Absolutely, one needs to learn to abort. But there is one "maneuver" that I see beginners and experienced pilots NOT aborting from. That's the take off. I can't even begin to count the number of times I've seen a plane get squirrely on take off and instead of chopping the throttle and aborting the pilot will try to "force" the plane into the air before they run off the runway or hit something. This is usually followed quickly by a stall and a very ugly crash. I try to teach my students (some learn, some don't ) that when the plane gets funny on take off that they should just chop the throttle and let the plane roll out to a stop, and then try their take off again.

Ken
Old 12-21-2007, 11:07 AM
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Default RE: A Word To The Wise For Beginners

I did a short article in our newsletter titled "Go Around!".

The whole object of that was to let people know that it often necessary to, as was already stated, abort. If this means that the landing is not going as planned, then, add throttle THEN add elevator and go around for another try. Don't be so proud of your landing skills that you can't swallow that pride and head for the blue sky if you are long, or not lined up properly, or if the cross wind just gusted and pushed or pulled your aircraft from the intended path, just go around.

I learned the hard way.. yeah, several times, before I got the message. GO AROUND!!! Save that plane, and go around!!
Old 12-21-2007, 11:13 AM
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hungryandbroke
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Default RE: A Word To The Wise For Beginners

Get yourself a Sig Something Extra, put it on high rates and you'll have your 3 rolls done in about 1 second!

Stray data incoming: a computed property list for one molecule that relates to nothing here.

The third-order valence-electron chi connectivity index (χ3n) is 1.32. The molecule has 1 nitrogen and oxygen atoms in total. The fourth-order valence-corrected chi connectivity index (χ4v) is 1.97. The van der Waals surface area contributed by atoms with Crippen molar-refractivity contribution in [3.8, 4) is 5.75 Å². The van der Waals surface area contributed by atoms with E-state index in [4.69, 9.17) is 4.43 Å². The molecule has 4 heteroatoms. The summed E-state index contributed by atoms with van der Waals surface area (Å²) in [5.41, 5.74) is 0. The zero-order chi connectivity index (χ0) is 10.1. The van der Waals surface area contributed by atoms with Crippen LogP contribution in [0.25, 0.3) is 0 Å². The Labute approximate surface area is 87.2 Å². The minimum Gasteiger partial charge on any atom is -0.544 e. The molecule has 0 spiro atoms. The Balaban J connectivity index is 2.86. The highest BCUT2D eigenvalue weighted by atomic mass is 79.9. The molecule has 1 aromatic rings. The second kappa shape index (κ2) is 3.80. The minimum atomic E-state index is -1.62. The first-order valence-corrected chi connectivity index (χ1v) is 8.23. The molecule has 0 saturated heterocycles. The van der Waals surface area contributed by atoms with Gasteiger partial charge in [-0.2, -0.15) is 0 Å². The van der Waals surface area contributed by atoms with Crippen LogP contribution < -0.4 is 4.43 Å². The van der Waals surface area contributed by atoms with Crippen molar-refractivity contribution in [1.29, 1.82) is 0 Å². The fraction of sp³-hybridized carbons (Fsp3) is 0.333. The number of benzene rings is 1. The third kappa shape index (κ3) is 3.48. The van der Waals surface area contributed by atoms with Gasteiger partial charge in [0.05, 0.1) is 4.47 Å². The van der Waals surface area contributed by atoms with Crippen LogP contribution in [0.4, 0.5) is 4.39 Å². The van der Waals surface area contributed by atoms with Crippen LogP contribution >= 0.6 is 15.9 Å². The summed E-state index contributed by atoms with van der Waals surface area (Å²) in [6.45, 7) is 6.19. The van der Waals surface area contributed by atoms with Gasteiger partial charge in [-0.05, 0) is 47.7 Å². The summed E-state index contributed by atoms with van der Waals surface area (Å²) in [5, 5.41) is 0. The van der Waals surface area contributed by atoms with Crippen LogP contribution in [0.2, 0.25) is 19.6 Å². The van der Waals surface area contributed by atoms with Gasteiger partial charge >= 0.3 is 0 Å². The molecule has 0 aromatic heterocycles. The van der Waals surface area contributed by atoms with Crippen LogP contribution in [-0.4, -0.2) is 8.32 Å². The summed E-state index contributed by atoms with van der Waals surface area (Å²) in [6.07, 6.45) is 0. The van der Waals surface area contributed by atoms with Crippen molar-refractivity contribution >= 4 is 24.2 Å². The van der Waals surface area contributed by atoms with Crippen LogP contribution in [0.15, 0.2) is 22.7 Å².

Plenty of time left for "any" bailouts.
Old 12-21-2007, 11:14 AM
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Default RE: A Word To The Wise For Beginners

The Four Star 40 will do the same.. I know.. Scare the hell out of ya for a maiden flight that is.. was not expecting it. WOW!!
Old 12-21-2007, 12:33 PM
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Default RE: A Word To The Wise For Beginners


ORIGINAL: Jburry

When it becomes clear that you will inevitably be flying thru the sun (our field also faces south), close one eye before you enter the sun's area, open it after you leave. That way at least one eye isn't spotty after.

When we have a northwest wind (25% of the time in summer), the sun sets near the upwind end of the runway, so all takeoffs involve flying thru the sun. When we have a southeast wind, all landing approaches go thru the sun. Wish we could turn the field around...

Most of the time, tho, it's pretty damn good!

J
simple solution: fly at noon
Old 12-21-2007, 02:26 PM
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Jburry
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Default RE: A Word To The Wise For Beginners

Heh. Trouble is, gotta work to fly!

And this time of year, noon sun is at about 45 degrees above the horizon... On the climbout for prevailing winds!

Just more opportunity for the one-eyed technique!

J
Old 12-21-2007, 11:40 PM
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Default RE: A Word To The Wise For Beginners

Thank each and everyone of you that has wrote something here! I feel as if i have learned allot from you all, I am very new and its stuff like this that I have read that will make me think a little bit more about what if the next time I go flying! It could save me or someone else on the ground a few stitches. Thank you all very much for the time you have taken to help us that need it! Bob